Critics of Smith’s budget cut proposal were divided into two camps. The first worried that too much was being taken away from non K-12 site funding, particularly from adult education programs.
“What is disturbing and not surprising is that all you’re talking about tonight is cuts,” said Bob Mandel, an adult education and ESL teacher.
Another public speaker said she worried about the fate of older teenagers who are past the cutoff age to complete high school and could be sent to already underfunded adult education programs.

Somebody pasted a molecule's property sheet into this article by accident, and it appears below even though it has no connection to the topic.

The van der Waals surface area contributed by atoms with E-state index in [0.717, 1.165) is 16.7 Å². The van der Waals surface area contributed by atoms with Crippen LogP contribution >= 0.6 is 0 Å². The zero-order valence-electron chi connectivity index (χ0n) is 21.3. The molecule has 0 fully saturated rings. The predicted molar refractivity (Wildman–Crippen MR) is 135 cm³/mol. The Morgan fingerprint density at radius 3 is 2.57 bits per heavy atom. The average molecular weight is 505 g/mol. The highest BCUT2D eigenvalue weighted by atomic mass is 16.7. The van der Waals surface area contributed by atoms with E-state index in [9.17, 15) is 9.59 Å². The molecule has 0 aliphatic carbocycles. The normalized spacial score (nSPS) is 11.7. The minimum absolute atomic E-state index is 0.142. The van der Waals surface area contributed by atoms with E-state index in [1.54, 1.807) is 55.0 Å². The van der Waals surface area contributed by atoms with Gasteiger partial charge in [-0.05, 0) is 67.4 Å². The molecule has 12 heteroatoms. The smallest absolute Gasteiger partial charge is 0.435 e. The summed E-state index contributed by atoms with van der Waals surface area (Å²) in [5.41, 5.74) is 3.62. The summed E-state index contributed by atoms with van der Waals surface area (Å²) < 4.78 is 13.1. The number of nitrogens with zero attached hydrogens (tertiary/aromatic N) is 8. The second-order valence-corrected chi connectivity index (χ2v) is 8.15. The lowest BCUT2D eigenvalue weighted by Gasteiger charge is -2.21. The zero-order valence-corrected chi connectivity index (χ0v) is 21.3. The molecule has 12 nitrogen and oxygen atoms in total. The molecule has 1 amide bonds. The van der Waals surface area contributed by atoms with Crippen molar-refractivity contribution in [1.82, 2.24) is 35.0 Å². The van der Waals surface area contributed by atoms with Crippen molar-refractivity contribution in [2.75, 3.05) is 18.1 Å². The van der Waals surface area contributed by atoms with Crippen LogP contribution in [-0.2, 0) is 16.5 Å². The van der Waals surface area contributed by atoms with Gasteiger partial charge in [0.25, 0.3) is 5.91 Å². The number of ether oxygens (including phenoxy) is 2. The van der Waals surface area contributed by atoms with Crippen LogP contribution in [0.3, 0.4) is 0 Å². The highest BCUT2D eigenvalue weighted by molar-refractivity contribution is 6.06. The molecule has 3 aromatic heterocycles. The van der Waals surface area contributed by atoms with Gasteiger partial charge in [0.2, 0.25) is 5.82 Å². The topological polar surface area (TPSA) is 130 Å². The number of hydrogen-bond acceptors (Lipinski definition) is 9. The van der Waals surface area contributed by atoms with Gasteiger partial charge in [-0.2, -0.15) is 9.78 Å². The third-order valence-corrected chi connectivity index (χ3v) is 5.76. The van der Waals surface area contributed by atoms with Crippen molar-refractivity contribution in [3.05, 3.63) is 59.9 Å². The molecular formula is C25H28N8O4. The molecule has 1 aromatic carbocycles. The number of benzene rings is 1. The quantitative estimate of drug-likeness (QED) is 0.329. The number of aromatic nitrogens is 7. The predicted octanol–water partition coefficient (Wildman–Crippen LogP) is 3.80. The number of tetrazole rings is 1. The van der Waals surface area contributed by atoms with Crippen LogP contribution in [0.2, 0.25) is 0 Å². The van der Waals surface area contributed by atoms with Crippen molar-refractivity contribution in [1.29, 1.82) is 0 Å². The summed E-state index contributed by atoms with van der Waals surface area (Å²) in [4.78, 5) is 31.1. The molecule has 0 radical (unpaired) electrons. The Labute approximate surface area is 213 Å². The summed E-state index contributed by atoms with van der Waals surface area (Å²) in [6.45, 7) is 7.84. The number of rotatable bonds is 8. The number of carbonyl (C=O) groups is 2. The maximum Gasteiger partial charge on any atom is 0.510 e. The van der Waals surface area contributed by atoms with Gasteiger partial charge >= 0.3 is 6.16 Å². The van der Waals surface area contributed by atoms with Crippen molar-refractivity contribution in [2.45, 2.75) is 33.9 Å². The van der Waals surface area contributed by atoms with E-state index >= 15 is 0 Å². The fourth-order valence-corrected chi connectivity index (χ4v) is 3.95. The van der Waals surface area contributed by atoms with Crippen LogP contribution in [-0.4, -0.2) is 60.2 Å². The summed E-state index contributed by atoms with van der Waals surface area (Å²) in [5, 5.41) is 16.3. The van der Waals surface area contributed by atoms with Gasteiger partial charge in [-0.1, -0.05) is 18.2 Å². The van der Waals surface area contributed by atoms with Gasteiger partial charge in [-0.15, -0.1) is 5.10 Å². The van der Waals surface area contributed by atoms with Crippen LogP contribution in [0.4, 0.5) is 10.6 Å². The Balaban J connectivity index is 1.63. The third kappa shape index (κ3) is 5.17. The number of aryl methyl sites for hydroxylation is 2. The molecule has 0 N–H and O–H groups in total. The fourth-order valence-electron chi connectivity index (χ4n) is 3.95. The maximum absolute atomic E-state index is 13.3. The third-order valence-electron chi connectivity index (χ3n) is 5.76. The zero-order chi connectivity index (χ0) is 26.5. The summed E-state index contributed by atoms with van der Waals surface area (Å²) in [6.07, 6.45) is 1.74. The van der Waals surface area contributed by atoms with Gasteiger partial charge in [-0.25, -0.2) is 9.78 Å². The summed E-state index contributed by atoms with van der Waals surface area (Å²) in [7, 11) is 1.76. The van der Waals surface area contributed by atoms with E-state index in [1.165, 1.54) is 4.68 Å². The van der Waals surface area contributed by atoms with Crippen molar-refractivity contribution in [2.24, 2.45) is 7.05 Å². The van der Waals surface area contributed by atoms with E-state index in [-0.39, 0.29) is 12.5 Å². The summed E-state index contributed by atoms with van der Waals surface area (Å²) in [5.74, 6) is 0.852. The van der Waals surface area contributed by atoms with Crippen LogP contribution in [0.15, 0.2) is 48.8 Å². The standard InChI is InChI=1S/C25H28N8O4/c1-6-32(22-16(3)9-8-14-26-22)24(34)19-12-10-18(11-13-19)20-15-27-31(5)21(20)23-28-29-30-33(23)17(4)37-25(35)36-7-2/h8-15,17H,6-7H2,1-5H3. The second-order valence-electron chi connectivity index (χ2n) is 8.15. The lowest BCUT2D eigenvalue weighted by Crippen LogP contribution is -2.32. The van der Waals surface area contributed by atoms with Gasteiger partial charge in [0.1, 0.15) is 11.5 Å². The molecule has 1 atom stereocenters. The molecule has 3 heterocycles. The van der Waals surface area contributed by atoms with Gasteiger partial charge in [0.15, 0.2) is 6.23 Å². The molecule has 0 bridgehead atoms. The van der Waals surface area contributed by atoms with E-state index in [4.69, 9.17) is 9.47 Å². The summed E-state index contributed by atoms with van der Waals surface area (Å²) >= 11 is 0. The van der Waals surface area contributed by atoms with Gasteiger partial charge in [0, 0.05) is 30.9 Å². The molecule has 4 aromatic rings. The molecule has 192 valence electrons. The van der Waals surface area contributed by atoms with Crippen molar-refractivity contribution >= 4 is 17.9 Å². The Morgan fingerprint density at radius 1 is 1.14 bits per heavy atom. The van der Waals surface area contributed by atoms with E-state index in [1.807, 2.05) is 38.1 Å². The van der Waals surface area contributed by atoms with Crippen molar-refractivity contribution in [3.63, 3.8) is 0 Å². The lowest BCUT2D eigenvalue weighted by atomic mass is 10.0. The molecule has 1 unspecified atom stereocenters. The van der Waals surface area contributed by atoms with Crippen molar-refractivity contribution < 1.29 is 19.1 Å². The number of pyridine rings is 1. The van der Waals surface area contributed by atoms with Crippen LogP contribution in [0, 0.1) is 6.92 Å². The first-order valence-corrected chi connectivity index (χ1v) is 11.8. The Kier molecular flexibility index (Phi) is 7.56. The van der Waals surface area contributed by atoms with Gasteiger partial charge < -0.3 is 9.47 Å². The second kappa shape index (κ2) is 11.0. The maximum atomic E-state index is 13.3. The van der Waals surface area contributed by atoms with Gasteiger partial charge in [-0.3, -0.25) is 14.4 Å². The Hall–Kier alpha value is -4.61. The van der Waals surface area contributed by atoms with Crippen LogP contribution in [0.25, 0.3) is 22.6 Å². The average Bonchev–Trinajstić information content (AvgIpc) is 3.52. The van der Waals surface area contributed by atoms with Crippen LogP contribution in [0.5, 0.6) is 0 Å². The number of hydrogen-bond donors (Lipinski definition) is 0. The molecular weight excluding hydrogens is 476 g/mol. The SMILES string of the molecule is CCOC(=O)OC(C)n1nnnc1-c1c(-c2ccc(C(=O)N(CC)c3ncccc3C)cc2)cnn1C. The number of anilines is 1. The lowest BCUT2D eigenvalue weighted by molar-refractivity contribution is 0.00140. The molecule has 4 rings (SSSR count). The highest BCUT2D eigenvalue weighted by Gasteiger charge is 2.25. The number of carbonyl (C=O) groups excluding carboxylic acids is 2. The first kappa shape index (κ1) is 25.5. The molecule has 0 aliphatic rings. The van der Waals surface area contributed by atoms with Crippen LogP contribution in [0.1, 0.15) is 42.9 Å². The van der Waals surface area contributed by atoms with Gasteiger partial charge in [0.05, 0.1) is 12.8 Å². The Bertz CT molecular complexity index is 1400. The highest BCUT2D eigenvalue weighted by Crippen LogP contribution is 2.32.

The other group opposing Smith’s proposal worried, on the contrary, that not enough was being done to preserve the quality of K-12 education. Oakland Education Association member Ward Roundtree said he would have liked to have seen OUSD cut less of the K-12 budget, even if that meant more reductions to adult education.
“That would have shown a real commitment that the cuts are moving away from the classroom sites.”
In other businesses, the board granted the Oakland School of the Arts and Aspire Berkley Maynard Academy their petitions for charter renewal. It also approved Bret Harte Middle School’s decision to name its gym the “Ernest G. Fernandes Gymnasium.”